Referring to FIGS. 3 and 4, a cut-away view of the central housing member 11 is shown. The housing, which is preferably cylindrically shaped and rigidly constructed, defines a smooth walled internal chamber or cavity 50 having a distal end near tapered neck 18 and a proximal end communicating with tube 10. An end plate 40 is formed in the distal end and a stopper ring 41 is formed in a recessed groove near the proximal end. Cavity 50 contains a piston assembly designated generally at 45, which is free to move or slide longitudinally therein. An integral threaded flange 42 is formed on the distal side of end plate 40 and is arranged to allow connection between the plate and the neck 43 of a self-contained fluid source, such as pressurized CO2 container 44. Container 44 is advantageously dimensioned so as to easily fit within expandable end chamber 13, and includes a frangible or pierceable diaphragm 46 formed in the neck 43. End plate 40 further includes a first passageway or aperture 47 which permits communication between cavity 50 and diaphragm 46, and at least one other passageway or aperture 55 which permits communication between cavity 50 and expandable end chamber 13.

Piston assembly 45, in its simplest form shown in FIGS. 3 and 4, includes a piston 51 which forms a tight seal with the walls of cavity 50. Assembly 45 serves two basic functions: first, an integral plug 53 formed on the piston distal end surface and aligned with aperture 47 permits sealing of that aperture when the piston is moved toward end plate 40. Second, a piercing member 56 having a pointed tip extending from plug 53 is provided to protrude through aperture 47 and pierce diaphragm 46.

With general reference to FIGS. 1 through 4, the operation of the apparatus of the present invention may be explained as follows: first, fluid pressure (air, for example) from an external source, not shown, is initially applied to the proximal end tube 10, forcing the piston assembly 45 toward the end plate 40. The piercing member 56 moves through aperture 47 and pierces diaphragm 46. However, since the plug 53 is then fully positioned within aperture 47, fluid cannot escape from pressurized source 44 or enter chamber 13. The sealing action is enhanced by the mechanical advantage gained by virtue of the large proximal end surface of piston 51 compared to the small end surface of plug 53.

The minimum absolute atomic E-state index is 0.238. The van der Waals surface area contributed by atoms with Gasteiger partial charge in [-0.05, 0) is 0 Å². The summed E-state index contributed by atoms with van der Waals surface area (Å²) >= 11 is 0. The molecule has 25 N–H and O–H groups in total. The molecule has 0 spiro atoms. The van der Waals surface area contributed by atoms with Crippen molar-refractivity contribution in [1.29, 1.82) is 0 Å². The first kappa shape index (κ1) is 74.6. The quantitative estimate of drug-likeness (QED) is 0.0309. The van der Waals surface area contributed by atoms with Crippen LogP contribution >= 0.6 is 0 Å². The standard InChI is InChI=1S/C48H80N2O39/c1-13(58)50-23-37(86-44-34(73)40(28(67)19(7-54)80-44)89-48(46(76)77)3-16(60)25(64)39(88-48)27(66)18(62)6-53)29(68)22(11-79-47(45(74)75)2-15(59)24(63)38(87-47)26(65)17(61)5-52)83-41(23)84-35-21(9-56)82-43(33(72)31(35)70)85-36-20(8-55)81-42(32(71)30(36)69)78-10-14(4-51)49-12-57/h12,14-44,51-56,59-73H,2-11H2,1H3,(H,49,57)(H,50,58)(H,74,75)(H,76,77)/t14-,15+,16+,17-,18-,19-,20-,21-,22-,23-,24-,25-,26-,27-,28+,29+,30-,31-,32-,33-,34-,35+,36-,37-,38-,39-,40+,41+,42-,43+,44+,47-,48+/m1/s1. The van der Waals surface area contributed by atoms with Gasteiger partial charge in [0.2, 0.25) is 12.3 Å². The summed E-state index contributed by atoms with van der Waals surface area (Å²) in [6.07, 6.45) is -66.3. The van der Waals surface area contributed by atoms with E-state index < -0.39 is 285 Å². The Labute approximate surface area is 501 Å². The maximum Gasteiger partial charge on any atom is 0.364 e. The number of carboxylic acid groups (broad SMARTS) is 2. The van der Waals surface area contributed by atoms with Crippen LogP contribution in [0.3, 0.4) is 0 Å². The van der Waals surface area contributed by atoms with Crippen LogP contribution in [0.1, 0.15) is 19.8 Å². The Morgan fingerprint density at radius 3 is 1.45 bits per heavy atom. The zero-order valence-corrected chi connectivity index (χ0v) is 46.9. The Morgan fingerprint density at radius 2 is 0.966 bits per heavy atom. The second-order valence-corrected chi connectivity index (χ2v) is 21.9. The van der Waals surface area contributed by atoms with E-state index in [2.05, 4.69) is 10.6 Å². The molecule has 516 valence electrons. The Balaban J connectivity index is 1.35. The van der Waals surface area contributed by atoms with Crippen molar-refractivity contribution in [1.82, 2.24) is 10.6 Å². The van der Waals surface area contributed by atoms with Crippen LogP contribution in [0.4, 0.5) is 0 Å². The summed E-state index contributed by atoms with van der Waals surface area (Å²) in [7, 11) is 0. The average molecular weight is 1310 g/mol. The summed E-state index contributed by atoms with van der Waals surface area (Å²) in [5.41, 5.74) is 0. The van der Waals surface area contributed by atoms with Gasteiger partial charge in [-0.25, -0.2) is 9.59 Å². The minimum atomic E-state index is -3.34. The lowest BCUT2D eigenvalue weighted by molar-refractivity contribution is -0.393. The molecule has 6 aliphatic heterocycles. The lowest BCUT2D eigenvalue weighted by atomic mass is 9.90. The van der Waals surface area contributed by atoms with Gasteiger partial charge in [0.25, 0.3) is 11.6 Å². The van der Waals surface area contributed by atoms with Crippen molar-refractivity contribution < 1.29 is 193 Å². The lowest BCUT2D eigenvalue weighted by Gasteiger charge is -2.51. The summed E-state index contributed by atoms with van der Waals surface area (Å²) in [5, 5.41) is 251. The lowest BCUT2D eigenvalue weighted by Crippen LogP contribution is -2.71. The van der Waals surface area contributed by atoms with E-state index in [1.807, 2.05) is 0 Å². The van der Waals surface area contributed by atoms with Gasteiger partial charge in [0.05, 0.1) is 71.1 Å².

While in the above condition (FIGS. 1 and 3), the apparatus is inserted into the waveguide 15 and positioned beyond the location of the water 20 to be removed. Insertion ease is enhanced, since by pressurizing the flexible tube 10, its stiffness is increased. Once the apparatus is properly positioned, external pressure in tube 10 is next removed or reduced, whereupon piston assembly 45 is forced away from end plate 40 by the fluid pressure released from source 44 (see FIG. 4). The escaping source fluid passes through the diaphragm 46, apertures 47 and 55 in the end plate 40, and into the end chamber 13, which expands into tight fitting relation with the interior walls of waveguide 15. Water removal is then accomplished by slowly withdrawing the apparatus from the waveguide (FIG. 2), with the expanded end chamber acting as a wiper.